What Occupational Health and Safety Specialists Do
Occupational health and safety specialists analyze many types of work environments and work procedures. Specialists inspect workplaces for adherence to regulations on safety, health, and the environment. They also design programs to prevent disease or injury to workers and damage to the environment.
Occupational health and safety specialists work in a variety of settings, such as offices, factories, and mines. Their jobs often involve fieldwork and travel. Most specialists work full time.
How to Become an Occupational Health and Safety Specialist
Occupational health and safety specialists typically need a bachelor’s degree in occupational health and safety or in a related scientific or technical field.
Employment of occupational health and safety specialists is projected to grow 4 percent from 2014 to 2024, slower than the average for all occupations. Specialists will be needed to work in a wide variety of industries to ensure that employers are adhering to both existing and new regulations.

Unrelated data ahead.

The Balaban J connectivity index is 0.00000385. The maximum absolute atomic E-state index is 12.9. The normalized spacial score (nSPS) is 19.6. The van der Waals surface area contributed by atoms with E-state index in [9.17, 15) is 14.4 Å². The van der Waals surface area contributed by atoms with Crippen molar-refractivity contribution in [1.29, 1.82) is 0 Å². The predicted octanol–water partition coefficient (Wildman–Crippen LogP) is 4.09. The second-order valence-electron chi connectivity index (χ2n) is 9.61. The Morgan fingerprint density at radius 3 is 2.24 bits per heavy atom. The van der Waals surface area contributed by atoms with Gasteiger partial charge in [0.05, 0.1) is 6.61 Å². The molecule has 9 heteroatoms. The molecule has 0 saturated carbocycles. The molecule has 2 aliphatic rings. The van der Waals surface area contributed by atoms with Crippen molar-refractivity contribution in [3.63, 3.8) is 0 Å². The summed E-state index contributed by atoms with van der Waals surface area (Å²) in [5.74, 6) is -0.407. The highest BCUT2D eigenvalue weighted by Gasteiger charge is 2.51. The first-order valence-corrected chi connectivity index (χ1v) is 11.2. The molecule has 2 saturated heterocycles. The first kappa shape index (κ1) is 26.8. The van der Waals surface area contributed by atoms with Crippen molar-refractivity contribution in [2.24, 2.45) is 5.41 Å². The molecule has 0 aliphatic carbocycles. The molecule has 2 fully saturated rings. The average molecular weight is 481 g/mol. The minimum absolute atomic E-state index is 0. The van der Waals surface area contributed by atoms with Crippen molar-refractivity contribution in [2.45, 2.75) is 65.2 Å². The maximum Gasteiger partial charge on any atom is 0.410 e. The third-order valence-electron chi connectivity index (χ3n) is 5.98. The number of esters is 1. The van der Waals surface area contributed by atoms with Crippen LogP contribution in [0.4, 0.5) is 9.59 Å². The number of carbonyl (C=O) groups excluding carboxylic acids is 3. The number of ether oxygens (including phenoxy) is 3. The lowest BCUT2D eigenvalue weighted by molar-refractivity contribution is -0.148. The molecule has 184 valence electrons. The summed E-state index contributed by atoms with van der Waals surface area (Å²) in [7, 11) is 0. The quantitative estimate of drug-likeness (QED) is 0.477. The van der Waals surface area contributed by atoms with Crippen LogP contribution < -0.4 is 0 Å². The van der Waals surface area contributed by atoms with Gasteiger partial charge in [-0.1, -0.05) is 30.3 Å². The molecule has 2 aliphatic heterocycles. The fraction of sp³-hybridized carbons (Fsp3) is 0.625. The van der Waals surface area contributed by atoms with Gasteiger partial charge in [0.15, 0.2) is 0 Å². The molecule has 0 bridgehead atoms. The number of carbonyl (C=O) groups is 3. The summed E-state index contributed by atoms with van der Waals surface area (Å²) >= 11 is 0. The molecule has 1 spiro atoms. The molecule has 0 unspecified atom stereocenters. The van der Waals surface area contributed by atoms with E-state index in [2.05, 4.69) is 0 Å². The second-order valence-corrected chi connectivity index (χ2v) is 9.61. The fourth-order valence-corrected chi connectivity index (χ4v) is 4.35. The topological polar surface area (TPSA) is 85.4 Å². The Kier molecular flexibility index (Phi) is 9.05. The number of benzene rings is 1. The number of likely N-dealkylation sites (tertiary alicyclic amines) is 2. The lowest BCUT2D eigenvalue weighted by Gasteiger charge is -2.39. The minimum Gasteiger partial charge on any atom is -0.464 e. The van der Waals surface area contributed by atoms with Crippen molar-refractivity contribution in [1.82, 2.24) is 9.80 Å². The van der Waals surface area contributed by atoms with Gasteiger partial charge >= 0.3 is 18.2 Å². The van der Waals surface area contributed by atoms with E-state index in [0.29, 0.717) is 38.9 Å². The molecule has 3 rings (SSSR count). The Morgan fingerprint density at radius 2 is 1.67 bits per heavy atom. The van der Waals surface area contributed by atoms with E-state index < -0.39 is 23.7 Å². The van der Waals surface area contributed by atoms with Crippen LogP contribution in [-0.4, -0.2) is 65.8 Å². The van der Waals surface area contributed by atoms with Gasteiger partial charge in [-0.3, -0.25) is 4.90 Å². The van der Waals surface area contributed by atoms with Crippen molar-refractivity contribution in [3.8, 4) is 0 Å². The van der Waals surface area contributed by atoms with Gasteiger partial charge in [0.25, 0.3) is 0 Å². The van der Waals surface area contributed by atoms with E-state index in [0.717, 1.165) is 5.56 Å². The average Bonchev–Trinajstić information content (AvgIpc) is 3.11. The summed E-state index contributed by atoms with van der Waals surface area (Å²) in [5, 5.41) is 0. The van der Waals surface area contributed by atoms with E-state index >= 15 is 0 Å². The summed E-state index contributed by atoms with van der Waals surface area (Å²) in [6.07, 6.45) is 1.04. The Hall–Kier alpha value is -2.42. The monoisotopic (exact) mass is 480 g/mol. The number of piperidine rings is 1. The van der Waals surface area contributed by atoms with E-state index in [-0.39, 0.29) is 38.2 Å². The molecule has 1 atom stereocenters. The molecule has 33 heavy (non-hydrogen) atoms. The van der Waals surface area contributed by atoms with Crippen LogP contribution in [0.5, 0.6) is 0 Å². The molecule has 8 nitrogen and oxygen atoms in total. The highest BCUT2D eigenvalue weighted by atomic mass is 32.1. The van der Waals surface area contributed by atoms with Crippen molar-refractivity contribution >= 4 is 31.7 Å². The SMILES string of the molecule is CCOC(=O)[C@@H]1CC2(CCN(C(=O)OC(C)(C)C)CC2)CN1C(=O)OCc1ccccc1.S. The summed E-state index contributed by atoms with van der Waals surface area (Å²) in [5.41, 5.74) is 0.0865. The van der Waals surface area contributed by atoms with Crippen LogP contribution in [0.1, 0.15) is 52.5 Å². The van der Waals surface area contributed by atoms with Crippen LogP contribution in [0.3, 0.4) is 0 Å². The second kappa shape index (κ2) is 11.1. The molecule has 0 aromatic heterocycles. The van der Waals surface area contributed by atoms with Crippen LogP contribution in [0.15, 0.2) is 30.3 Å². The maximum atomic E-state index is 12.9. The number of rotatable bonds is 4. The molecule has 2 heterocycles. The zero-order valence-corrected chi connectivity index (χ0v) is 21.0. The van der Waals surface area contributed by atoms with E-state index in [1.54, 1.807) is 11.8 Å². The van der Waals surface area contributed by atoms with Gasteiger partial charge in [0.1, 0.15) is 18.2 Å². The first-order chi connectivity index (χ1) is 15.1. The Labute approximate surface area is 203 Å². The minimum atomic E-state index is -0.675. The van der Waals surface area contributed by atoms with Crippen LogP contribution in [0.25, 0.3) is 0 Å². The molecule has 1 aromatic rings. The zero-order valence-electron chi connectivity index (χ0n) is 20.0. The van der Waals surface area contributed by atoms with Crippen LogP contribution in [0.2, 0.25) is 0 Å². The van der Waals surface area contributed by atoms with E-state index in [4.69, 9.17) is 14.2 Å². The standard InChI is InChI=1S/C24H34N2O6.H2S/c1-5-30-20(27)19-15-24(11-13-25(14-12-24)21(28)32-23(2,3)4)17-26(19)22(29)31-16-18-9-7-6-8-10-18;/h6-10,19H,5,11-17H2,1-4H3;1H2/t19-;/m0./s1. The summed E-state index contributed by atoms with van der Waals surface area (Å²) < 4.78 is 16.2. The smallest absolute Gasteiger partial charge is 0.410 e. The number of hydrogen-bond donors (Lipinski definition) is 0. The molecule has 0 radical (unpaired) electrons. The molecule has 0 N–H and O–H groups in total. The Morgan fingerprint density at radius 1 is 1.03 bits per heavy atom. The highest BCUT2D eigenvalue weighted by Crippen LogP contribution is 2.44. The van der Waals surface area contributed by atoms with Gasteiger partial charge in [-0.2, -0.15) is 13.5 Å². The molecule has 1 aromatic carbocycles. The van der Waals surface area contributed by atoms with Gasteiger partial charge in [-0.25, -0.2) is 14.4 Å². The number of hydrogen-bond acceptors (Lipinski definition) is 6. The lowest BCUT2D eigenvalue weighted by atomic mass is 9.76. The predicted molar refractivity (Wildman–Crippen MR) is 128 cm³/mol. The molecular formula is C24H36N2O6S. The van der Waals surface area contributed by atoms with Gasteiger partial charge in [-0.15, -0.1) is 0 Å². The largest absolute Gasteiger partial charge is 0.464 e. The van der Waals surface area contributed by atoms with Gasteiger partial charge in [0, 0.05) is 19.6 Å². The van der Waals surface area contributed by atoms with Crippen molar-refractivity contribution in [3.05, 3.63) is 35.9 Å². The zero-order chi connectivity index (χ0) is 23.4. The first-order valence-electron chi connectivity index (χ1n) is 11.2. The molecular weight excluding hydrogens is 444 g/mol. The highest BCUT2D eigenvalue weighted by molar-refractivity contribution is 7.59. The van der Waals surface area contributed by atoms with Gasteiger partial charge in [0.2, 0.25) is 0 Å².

Job Trends for Occupational Health and Safety Specialists
This occupation supported 62,900 jobs in 2012 and 70,300 jobs in 2014, reflecting an increase of 11.8%. In 2012, this occupation was projected to increase by 6.7% in 2022 to 67,100 jobs. As of 2014, to keep pace with prediction, the expected number of jobs was 63,700, compared with an observed value of 70,300, 10.4% higher than expected. This indicates current employment trends are much better than the 2012 trend within this occupation. In 2014, this occupation was projected to increase by 4.5% in 2024 to 73,100 jobs. Linear extrapolation of the 2012 projection for 2022 results in an expected number of 67,900 jobs for 2024, 7.1% lower than the 2014 projection for 2024. This indicates expectations for future employment trends are much better than the 2012 trend within this occupation.